Linebackers (2½)

With his brother nursing a sore knee, WLB Erin Henderson (62 snaps) took over the mike in nickel and mostly acquitted himself well. He had six tackles (five solo), drew a holding penalty, dropped HB Thomas Jones for a loss and held his gaps in the run game, with the exception of letting Lilja seal him off on Jones' early 12-yard run. Henderson also broke up a pass, showed good instincts and reactions in zone coverage and looked quicker than MLB E.J. Henderson (44), who had five tackles (four solo) in reduced action and couldn't keep WR Steve Breaston from running the seam for 28. SLB Chad Greenway (61) had three solo tackles, overpursued on Cassel's third-down scramble for 11, got pancaked by WR Dwayne Bowe on the next play and seemed a little off after TE Jake O'Connell knocked his wind out with a crackback block. None of the blitzes got home. Something has to be done about the drag routes opponents keep running against the zone. The Chiefs hit on four of five for 46 yards (11.5 average).

Defensive backs (1½)

For the second straight week, RCB Cedric Griffin (62 snaps) was on the wrong end of the game's deciding play -- and this was a brutal one. With single-safety coverage behind him, Griffin bit on Bowe's stutter at 4 yards as he stared into the backfield, then stumbled and grabbed futilely as Bowe blew by him for a 52-yard touchdown. Missing a tackle at the 13 and getting flagged for illegal contact was just salt in the wound. Griffin also was in coverage when Breaston went for 42 on an in-breaking route, although backup SS Tyrell Johnson (six) made matters much worse by taking an awful an angle and causing a collision. Griffin took an illegal use of hands penalty earlier, too. He did break up a third-down pass over Bowe's back. LCB Antoine Winfield (62) got under FB Le'Ron McClain's lead block to drop McCluster for a 3-yard loss early, had a tough interception chance clang off his hands 11 plays later and finished with seven tackles (six solo). Bowe caught a dig for 28 against CB Chris Cook (19), who also yielded a couple of 10-yard completions and had five tackles (four solo). The Vikings played a ton of two-deep coverage that relegated FS Husain Abdullah to cleanup duty (eight tackles, seven solo). SS Jamarca Sanford (56) kept creeping into the box and then backing out, reacting slowly on run plays. He made two solo tackles, blew one on Bowe's touchdown and was all over McClain in the flat on third-and-2 in the shadow of the goal line. Johnson had one solo tackle, missed another and will be lucky if he plays defense next week the way he's going.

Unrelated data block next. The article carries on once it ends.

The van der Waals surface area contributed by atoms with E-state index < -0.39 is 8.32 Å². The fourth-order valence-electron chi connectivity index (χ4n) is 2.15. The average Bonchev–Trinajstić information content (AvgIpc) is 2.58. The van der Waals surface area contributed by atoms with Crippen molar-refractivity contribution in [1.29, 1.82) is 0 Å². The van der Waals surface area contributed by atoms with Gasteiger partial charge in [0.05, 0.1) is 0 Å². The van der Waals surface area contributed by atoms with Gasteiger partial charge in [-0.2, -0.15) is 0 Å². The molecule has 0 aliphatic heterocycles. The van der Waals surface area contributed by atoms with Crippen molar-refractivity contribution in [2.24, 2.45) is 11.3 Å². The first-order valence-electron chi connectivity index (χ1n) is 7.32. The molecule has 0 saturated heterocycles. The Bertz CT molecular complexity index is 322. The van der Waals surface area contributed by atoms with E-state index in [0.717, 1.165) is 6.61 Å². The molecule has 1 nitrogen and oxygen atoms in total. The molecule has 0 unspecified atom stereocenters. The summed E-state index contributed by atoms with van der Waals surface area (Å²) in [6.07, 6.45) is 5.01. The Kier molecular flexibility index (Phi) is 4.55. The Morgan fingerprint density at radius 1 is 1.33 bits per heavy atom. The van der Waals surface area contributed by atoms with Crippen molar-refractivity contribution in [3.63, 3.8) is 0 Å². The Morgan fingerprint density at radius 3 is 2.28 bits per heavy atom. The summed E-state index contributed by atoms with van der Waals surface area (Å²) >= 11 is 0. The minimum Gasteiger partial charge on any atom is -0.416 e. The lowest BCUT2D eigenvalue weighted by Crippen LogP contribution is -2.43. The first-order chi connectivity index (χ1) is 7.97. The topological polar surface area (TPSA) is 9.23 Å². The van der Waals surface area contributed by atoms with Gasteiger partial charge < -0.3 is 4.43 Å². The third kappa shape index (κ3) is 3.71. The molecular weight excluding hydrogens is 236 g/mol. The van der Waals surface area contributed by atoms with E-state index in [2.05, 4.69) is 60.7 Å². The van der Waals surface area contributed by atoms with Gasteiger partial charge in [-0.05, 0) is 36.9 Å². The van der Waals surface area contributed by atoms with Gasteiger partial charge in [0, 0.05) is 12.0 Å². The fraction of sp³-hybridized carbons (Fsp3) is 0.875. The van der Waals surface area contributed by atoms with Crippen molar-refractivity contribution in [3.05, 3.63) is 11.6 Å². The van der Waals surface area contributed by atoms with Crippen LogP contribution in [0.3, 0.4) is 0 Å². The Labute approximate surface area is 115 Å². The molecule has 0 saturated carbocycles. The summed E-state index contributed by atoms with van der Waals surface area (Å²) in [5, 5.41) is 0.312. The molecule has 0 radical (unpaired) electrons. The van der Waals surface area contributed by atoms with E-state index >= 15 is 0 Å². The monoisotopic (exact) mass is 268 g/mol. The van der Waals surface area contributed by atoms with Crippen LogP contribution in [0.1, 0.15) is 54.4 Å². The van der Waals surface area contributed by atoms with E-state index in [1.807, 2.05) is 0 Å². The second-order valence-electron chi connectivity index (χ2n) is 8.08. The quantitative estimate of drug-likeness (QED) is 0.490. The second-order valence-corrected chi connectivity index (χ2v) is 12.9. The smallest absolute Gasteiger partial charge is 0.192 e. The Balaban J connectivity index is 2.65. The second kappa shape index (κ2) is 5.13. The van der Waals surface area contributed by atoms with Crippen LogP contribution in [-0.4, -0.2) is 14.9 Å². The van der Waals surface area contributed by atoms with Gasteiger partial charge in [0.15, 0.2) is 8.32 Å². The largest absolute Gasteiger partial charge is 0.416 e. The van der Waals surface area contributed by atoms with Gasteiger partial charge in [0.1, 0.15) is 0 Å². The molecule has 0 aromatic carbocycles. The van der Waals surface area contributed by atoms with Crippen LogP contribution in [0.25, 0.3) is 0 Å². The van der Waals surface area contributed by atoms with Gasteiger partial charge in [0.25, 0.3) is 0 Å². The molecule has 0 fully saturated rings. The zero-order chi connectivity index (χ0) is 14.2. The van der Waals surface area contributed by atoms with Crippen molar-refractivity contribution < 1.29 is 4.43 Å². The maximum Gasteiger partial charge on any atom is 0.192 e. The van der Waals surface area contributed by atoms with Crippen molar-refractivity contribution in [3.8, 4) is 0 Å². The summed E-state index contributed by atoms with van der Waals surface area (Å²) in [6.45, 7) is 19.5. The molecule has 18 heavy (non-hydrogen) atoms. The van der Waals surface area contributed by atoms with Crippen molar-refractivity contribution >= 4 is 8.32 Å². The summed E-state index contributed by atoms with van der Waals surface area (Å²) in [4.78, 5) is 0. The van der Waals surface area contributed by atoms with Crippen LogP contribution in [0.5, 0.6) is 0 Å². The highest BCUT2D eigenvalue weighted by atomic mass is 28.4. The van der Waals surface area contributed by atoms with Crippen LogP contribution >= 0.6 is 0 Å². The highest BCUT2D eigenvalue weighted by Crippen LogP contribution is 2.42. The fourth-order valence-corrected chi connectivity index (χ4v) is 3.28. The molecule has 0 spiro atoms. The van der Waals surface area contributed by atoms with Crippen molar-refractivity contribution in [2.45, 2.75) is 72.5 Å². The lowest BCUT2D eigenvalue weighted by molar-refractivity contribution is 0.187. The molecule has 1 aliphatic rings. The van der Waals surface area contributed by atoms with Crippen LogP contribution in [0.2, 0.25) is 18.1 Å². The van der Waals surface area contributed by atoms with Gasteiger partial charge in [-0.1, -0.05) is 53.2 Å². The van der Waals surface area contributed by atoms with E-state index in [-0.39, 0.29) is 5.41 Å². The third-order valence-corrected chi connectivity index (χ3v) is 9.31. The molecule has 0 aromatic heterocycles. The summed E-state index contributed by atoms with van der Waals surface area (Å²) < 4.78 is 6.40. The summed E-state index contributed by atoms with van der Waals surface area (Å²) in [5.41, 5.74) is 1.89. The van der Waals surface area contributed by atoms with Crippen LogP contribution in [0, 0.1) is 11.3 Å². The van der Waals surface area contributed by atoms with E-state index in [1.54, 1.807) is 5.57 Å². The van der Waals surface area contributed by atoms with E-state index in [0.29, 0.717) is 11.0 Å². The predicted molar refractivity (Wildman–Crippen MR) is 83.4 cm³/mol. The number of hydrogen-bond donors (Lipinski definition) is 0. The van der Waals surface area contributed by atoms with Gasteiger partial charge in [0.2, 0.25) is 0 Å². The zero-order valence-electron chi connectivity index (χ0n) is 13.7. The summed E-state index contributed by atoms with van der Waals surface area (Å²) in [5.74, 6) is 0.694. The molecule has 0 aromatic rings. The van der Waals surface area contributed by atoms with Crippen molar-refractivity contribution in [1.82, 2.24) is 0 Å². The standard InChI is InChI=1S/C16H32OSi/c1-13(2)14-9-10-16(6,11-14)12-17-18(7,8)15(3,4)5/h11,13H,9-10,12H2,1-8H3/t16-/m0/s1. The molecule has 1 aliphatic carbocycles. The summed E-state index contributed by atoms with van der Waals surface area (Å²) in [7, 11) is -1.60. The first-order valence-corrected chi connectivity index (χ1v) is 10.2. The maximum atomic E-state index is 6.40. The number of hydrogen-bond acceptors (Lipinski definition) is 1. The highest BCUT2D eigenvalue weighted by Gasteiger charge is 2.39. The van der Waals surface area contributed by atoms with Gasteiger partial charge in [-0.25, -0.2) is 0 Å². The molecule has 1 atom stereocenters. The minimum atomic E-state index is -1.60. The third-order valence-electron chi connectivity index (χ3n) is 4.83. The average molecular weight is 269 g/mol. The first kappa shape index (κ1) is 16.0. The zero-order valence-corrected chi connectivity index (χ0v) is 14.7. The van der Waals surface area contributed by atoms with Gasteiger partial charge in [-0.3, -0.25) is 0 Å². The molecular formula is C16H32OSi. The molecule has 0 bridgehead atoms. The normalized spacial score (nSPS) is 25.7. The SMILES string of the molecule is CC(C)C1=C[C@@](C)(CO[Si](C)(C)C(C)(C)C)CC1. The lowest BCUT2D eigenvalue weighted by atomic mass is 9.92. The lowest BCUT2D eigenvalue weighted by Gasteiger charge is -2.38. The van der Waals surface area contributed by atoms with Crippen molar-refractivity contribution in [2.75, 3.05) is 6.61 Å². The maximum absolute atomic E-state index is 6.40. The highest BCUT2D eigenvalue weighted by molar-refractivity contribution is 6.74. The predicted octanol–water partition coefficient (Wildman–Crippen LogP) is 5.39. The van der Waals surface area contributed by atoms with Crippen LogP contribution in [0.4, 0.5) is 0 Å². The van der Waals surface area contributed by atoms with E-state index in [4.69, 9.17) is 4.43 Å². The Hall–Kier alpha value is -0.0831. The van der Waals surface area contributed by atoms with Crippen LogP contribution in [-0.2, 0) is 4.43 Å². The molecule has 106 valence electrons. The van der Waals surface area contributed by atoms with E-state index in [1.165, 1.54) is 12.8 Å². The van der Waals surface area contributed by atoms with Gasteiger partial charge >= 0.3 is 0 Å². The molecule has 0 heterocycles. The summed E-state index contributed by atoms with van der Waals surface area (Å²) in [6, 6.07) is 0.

Specialists (2)

Chiefs PR Javier Arenas might as well have greased his uniform the way Vikings coverage players were sliding off him. Tyrell Johnson and P Chris Kluwe missed tackles on a 33-yard return early. Cook and S Eric Frampton couldn't wrap up on a 20-yarder in the third quarter. In all, Arenas averaged 23.7 yards on three returns, dropping Kluwe's average net to 30.5 yards on a day he grossed 53.3, averaged 4.45 seconds of hang time and was one favorable hop away from a touchback being downed inside the 5 instead. Arenas had less luck on two kickoff returns, averaging 18.5 yards. PK Ryan Longwell drove the other two for touchbacks, averaged 3.63 seconds of hang time and converted two extra points and a 33-yard field goal without trouble. LS Cullen Loeffler was a little off target twice, but nothing egregious. The punt team's delay of game penalty was clouded. CB Marcus Sherels returned one of two punts for 12 yards. Percy Harvin (30 yards) and HB Lorenzo Booker (25) couldn't much with the two of six kickoffs that didn't go through the end zone. LB Larry Dean had two tackles.

Tom Pelissero is Senior Editor and columnist for He hosts from 6 to 8 p.m. weeknights and co-hosts from 10 a.m. to noon Sundays on 1500 ESPN Twin Cities.